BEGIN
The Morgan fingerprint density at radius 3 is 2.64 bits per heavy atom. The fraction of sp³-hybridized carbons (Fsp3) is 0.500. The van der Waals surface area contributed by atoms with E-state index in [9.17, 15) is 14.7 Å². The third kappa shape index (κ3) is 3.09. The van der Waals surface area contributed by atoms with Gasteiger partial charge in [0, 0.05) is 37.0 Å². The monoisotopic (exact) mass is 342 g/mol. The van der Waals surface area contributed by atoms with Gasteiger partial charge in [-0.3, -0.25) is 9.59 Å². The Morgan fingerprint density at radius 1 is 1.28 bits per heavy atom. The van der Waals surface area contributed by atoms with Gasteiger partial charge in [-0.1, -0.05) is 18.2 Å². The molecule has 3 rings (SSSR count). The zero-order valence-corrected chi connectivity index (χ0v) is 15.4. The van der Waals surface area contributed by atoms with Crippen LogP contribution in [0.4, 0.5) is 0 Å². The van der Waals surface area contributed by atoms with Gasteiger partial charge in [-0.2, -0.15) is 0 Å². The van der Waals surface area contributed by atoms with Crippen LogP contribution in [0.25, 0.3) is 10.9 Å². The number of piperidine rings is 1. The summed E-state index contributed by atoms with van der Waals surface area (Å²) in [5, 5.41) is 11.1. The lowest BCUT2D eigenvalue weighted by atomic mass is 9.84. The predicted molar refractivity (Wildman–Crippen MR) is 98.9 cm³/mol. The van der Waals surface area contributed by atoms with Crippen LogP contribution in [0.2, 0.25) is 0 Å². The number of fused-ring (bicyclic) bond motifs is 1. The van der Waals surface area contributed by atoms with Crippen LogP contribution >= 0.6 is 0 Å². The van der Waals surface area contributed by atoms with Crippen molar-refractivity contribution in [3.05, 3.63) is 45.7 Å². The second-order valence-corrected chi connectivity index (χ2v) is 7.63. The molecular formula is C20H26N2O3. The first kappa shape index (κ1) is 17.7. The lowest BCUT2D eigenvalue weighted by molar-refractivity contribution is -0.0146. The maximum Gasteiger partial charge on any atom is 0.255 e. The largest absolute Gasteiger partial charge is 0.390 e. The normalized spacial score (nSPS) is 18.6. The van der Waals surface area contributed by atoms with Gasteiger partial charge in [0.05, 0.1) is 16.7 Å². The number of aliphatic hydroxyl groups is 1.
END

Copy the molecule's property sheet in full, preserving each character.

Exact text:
The Morgan fingerprint density at radius 3 is 2.64 bits per heavy atom. The fraction of sp³-hybridized carbons (Fsp3) is 0.500. The van der Waals surface area contributed by atoms with E-state index in [9.17, 15) is 14.7 Å². The third kappa shape index (κ3) is 3.09. The van der Waals surface area contributed by atoms with Gasteiger partial charge in [0, 0.05) is 37.0 Å². The monoisotopic (exact) mass is 342 g/mol. The van der Waals surface area contributed by atoms with Gasteiger partial charge in [-0.3, -0.25) is 9.59 Å². The Morgan fingerprint density at radius 1 is 1.28 bits per heavy atom. The van der Waals surface area contributed by atoms with Gasteiger partial charge in [-0.1, -0.05) is 18.2 Å². The molecule has 3 rings (SSSR count). The zero-order valence-corrected chi connectivity index (χ0v) is 15.4. The van der Waals surface area contributed by atoms with Crippen LogP contribution in [0.4, 0.5) is 0 Å². The van der Waals surface area contributed by atoms with Gasteiger partial charge in [-0.2, -0.15) is 0 Å². The van der Waals surface area contributed by atoms with Crippen LogP contribution in [0.25, 0.3) is 10.9 Å². The number of piperidine rings is 1. The summed E-state index contributed by atoms with van der Waals surface area (Å²) in [5, 5.41) is 11.1. The lowest BCUT2D eigenvalue weighted by atomic mass is 9.84. The predicted molar refractivity (Wildman–Crippen MR) is 98.9 cm³/mol. The van der Waals surface area contributed by atoms with Crippen LogP contribution in [0.2, 0.25) is 0 Å². The number of fused-ring (bicyclic) bond motifs is 1. The van der Waals surface area contributed by atoms with Crippen LogP contribution >= 0.6 is 0 Å². The van der Waals surface area contributed by atoms with Crippen molar-refractivity contribution in [3.05, 3.63) is 45.7 Å². The second-order valence-corrected chi connectivity index (χ2v) is 7.63. The molecular formula is C20H26N2O3. The first kappa shape index (κ1) is 17.7. The lowest BCUT2D eigenvalue weighted by molar-refractivity contribution is -0.0146. The maximum Gasteiger partial charge on any atom is 0.255 e. The largest absolute Gasteiger partial charge is 0.390 e. The normalized spacial score (nSPS) is 18.6. The van der Waals surface area contributed by atoms with Gasteiger partial charge in [0.05, 0.1) is 16.7 Å². The number of aliphatic hydroxyl groups is 1.